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Home / World / Richard Branson calls for new Brexit vote. Britain is "near the big catastrophe"

Richard Branson calls for new Brexit vote. Britain is "near the big catastrophe"



Branson posted a blog entry on Virgin's website saying Britain was "still dangerously close to disaster" of a no-deal Brexit. Parliament will hold several votes this week on a proposed Brexit deal it has already twice rejected.

He believes that the best solution to the parliamentary deadlock on this issue is a new referendum. A vote that he believes would show that the public is now resisting the idea of ​​the United Kingdom leaving the European Union.

"The truth is that people's views are never static, they continue to evolve, and they can change, I'm not alone with many British people changing their minds," he wrote. "The UK government must now put all options on the table, and giving people a final say in the matter must be one of those options."

Branson's blog post appeared on Friday, the day before hundreds of thousands of marching crowded the streets of London calling for a new vote. So far, Prime Minister Theresa May has flatly rejected the idea of ​​a new vote. On Sunday, Chancellor Philip Hammond, one of its highest cabinet ministers, said the idea of ​​a new vote was a "coherent proposal" worthy of note, though he doubted he could win the majority of votes in parliament. [1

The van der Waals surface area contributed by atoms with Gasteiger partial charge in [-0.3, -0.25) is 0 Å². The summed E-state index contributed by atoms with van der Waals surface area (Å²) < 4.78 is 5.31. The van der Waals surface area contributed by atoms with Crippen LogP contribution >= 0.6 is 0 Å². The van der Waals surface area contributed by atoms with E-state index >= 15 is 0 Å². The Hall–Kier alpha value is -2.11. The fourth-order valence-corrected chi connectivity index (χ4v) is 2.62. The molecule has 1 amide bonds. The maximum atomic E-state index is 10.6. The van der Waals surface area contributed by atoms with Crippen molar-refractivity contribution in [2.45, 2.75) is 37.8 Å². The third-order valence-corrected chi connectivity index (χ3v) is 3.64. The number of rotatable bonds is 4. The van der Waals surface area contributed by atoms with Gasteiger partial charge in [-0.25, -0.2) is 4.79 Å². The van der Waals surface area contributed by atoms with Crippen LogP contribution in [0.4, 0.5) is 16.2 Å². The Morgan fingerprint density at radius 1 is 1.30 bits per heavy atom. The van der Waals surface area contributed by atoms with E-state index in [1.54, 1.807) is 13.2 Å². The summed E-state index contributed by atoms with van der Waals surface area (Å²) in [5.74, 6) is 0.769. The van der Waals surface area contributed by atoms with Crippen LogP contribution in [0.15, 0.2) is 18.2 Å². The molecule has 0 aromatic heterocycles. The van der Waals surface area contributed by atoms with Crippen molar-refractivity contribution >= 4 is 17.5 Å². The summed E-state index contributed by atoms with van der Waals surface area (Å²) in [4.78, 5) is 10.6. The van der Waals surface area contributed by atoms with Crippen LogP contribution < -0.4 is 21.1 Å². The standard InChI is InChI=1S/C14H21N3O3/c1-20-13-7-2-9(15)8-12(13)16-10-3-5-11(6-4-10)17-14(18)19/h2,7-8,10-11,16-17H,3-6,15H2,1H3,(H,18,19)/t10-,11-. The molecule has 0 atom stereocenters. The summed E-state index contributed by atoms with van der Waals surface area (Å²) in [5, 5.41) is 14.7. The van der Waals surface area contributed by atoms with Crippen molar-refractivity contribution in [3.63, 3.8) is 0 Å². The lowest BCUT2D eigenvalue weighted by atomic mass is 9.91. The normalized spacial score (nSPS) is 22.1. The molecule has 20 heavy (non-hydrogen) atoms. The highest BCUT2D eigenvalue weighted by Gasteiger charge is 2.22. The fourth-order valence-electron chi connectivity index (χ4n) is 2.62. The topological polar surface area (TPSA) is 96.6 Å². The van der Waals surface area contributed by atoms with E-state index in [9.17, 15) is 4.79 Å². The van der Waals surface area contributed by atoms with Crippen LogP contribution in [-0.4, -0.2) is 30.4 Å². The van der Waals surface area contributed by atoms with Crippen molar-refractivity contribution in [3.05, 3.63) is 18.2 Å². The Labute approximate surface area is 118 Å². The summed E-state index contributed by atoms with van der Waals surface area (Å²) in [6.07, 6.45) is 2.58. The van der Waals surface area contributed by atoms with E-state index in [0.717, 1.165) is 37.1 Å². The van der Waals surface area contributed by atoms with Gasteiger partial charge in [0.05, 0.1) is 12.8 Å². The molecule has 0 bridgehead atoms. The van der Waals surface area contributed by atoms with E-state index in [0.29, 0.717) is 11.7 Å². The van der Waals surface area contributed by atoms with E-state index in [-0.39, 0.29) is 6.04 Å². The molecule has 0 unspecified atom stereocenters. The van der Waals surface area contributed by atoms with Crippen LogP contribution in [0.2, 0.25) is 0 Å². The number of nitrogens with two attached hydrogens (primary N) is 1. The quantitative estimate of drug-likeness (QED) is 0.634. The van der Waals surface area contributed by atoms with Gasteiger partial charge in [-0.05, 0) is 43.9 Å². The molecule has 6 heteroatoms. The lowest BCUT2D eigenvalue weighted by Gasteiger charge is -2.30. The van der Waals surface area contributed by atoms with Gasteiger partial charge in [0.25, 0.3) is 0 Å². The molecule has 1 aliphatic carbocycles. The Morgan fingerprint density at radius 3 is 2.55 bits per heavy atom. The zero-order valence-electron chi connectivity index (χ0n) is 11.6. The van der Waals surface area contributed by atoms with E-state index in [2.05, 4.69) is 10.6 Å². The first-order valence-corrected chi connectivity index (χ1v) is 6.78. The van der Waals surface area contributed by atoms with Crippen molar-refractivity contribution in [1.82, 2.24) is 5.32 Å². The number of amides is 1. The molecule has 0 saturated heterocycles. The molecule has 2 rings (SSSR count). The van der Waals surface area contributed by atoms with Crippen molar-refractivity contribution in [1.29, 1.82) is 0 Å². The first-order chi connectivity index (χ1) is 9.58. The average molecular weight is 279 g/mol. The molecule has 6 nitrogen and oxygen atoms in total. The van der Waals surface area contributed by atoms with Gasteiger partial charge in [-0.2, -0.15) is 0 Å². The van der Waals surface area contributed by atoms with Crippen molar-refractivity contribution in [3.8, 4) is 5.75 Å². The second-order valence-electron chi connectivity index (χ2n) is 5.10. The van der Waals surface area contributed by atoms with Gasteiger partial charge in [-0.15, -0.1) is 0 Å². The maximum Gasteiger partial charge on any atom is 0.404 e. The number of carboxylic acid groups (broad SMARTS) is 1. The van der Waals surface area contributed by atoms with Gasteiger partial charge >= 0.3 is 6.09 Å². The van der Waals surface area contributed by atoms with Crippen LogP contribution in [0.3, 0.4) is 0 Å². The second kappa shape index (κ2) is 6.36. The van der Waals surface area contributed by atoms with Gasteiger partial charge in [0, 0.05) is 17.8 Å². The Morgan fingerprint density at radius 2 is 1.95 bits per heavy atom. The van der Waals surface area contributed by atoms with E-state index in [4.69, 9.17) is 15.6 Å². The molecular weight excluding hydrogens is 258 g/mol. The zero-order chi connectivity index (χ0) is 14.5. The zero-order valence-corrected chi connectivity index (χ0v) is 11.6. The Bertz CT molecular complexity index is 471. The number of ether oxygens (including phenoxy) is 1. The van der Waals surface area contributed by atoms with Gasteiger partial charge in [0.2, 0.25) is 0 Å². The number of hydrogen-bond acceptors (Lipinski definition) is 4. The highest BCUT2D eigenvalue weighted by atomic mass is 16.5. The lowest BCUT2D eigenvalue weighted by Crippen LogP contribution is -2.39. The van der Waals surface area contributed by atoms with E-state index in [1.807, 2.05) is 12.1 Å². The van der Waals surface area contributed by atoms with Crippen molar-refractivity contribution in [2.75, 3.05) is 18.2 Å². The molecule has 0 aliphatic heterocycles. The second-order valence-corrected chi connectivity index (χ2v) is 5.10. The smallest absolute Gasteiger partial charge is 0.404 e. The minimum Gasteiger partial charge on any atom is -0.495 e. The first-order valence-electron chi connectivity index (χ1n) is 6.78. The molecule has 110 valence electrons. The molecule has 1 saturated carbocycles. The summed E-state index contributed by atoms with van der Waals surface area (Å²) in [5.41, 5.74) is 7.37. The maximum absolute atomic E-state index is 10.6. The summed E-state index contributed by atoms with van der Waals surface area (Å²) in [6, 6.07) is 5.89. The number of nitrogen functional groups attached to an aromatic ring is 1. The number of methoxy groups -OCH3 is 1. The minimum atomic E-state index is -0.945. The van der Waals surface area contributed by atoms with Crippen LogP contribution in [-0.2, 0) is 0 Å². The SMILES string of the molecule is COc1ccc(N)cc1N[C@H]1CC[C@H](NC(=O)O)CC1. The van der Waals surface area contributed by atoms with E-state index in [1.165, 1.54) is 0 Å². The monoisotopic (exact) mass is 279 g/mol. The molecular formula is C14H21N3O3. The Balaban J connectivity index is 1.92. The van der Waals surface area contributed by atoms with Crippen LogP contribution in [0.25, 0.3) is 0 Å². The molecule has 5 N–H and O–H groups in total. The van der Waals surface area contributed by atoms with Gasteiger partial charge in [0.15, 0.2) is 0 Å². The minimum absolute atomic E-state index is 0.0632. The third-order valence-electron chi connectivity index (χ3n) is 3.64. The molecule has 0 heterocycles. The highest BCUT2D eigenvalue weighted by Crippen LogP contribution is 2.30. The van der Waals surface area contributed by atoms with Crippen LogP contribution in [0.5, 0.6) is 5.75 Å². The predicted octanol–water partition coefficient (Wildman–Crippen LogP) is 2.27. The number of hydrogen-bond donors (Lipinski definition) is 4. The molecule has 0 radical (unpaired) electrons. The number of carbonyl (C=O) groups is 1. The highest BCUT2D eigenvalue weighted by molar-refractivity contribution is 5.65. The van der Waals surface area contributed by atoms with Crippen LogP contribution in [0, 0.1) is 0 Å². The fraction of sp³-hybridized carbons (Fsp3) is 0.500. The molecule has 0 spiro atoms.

9659005] Like many business leaders in Britain, Branson is a longstanding opponent of Brexit. Before the original poll, he cited the Brexit idea as "rather catastrophic for Britain's long-term future" and "financial catastrophe".

  What's next with Brexit?

In his last blog post, he repeated some of these business arguments against Brexit.

"Nearly three years after the referendum in 2016, the few pieces of evidence tell us if any of the original assumptions about leaving the EU were correct," he wrote. "Thousands of jobs in the UK have already been lost, and many more redundancies [job cuts] are in sight as manufacturers react to the threat of tariffs and supply chain disruption, with more than a trillion pounds of assets going to Dublin, Paris and other European cities begin as financial institutions to implement their contingency plans. "


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